Soviet and American ICs in Seoul or Vladivostock can also use POWs as slave labor.  POWs may be taken anytime a defender rolls a 6. (see Gargantua’s Darkside POW rule in the house rules forum).  Any POWs taken by Japan are disposed of by mass execution.  Mass executions are performed simply removing the murdered POWs or civilians from the board.

    Japan can also use its few remaining air units as kamikazes against allied ships.  In a Kamikaze strike, Japan picks the ship it wants to target, rolls the dice for the plane and if it gets a hit the ship is damaged or sunk and Japan’s plane is automatically lost.  The defender does not have to roll.

    Japan has an ace up its sleeve: biological weapons can be deployed anytime Japan attacks or is under attack.  The weapon is deployed at the end of combat movement phase.  Since the resulting epidemic is not selective and all humans in the area may be affected, the numbers of American, Soviet, Japanese and civilian units are each reduced by 1d6 times 10% (rounded down).  Each power removes its units before combat and may choose which units to lose (usually infantry).  Japan has enough stockpile of biological weapons to deploy them 3 times throughout the game.

    Not to be outdone, the allies can use their bomber forces as a weapon of mass destruction.  Rather than targeting a base or IC for a strategic bombing, residential areas of cities may be targeted and all casualties inflicted upon civilians.  The number of civilians lost in a firebombing is 1d6 +2 per bomber.  The application of napalm and white phosphorous bombs against civilians is considered a war crime.

    Darkside rules (see posts by Gargantua in House Rules forum) apply to the USA and they can lose the war if they accumulate too many war crimes points.  There is no such restriction on the Soviet Union.

    that sounds epic
    I would make a global 39 or 43 maybe an alternate one



  • The Japan game would be a bloodbath.  For a global 1939 game check out this monster:

    http://www.axisandallies.org/forums/index.php?topic=11672.0

    Their map is HUGE


  • 2019 2018 2017 2016 2015 '14 Customizer '13 '12 '11 '10

    You might want to throw in a few British and French naval units too.  The British established a British Pacific Fleet in late 1944; the Wikipedia article on the subject gives further details.  The French battleship Richelieu served with the British Eastern Fleet in 1944 and 1945, and was in the Pacific just after the Japanese surrender (notably at Singapore and in French Indochina).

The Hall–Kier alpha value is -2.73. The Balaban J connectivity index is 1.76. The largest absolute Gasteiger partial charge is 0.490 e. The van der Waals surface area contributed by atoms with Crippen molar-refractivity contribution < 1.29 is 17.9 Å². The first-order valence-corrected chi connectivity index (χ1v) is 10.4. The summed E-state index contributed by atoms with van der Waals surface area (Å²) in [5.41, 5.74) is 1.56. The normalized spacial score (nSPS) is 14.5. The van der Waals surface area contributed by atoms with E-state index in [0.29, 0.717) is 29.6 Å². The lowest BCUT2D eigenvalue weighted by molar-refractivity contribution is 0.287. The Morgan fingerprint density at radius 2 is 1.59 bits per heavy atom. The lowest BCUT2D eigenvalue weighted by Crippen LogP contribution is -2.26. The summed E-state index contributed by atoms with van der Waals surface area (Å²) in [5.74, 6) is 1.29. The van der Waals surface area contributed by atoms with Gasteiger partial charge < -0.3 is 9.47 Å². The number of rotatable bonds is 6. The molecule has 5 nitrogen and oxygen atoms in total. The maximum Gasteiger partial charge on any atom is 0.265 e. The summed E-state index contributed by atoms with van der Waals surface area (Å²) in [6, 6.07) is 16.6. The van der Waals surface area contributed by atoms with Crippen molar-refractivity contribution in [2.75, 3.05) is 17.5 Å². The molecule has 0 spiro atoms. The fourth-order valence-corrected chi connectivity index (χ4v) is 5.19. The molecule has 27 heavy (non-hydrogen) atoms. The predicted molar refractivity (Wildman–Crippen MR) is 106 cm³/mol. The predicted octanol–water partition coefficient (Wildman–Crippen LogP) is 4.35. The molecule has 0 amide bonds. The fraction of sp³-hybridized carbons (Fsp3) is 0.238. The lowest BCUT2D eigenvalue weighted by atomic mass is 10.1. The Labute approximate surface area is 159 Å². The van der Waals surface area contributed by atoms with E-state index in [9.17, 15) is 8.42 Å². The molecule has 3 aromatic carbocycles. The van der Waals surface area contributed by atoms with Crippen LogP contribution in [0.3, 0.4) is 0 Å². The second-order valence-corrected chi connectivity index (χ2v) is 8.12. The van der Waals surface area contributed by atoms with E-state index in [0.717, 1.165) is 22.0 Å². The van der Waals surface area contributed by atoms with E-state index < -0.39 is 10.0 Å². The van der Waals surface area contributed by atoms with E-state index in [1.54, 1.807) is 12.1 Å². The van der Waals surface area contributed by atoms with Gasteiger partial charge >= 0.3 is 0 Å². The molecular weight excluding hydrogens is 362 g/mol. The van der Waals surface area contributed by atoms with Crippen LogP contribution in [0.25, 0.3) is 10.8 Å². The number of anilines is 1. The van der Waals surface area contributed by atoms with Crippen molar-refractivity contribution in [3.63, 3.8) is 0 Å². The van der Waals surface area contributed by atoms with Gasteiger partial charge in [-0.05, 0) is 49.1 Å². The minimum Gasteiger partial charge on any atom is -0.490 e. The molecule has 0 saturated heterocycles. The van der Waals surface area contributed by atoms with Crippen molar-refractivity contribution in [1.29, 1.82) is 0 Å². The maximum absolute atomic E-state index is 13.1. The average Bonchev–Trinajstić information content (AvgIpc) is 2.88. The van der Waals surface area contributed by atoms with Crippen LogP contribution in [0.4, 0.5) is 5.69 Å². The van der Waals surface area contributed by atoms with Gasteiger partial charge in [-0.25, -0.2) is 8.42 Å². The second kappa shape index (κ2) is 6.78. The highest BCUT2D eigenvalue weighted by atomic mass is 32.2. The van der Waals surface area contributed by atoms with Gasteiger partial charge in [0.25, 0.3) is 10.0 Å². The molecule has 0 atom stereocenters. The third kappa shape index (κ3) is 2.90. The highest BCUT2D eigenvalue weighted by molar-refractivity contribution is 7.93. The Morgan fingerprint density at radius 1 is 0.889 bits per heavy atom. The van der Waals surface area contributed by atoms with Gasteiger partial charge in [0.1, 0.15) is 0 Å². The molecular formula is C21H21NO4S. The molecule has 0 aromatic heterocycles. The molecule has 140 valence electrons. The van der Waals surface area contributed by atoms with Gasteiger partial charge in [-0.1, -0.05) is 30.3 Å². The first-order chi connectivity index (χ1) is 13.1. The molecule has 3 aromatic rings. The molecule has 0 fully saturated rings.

• Liaison TripleA '11 '10

    I always wished you could break sections down into larger teams.

    IE, instead of playing ALL of Germany, you played as the supreme commander,  and had a leiutenant or two, to manage troops in theatres like the Eastern Front, or the Atlantic,  in side games.

    Or if ontop of the regular game, you had a partner or LT,who played a side game against the other powers - like, the battle for advancing technology,  and you played through a rounds simulatneously.

    I get that the logistics of something like this would be of regretable magnitude,  but the concept of players, games, and factors out of your control, contributing to or marring your ending success, always seemed like an exciting avenue to explore.

    Start with a small module of course… like Kurt Godels research game or something,  so long as it was entertaining, why not do it?


  • Customizer


  • Customizer

    Using FMG’s Italian pieces.

    I’m quite proud of the game, just hasn’t gotten much publicity.

    DSCN2167.JPG
    DSCN2169.JPG


  • Customizer

    I designed both maps to link as well.  Let’s see if I get more interest for this through HBG.

    DSCN2170.JPG
    global.jpg


  • Liaison TripleA '11 '10

    That game looks pretty sexy Jim, not going to lie.


  • Customizer

    Sometimes sex isn’t enough to get the interest.

    I need to pump it up more.

    In either case, sticking to the thread, this was started years and years ago.  It had been a labour of love.  Things I wanted in a game, while keeping complexity down (and playing time).

    I found that more rules just made things tedious.  But I did want to include the following:

    realistic convoy rules
    terrain rules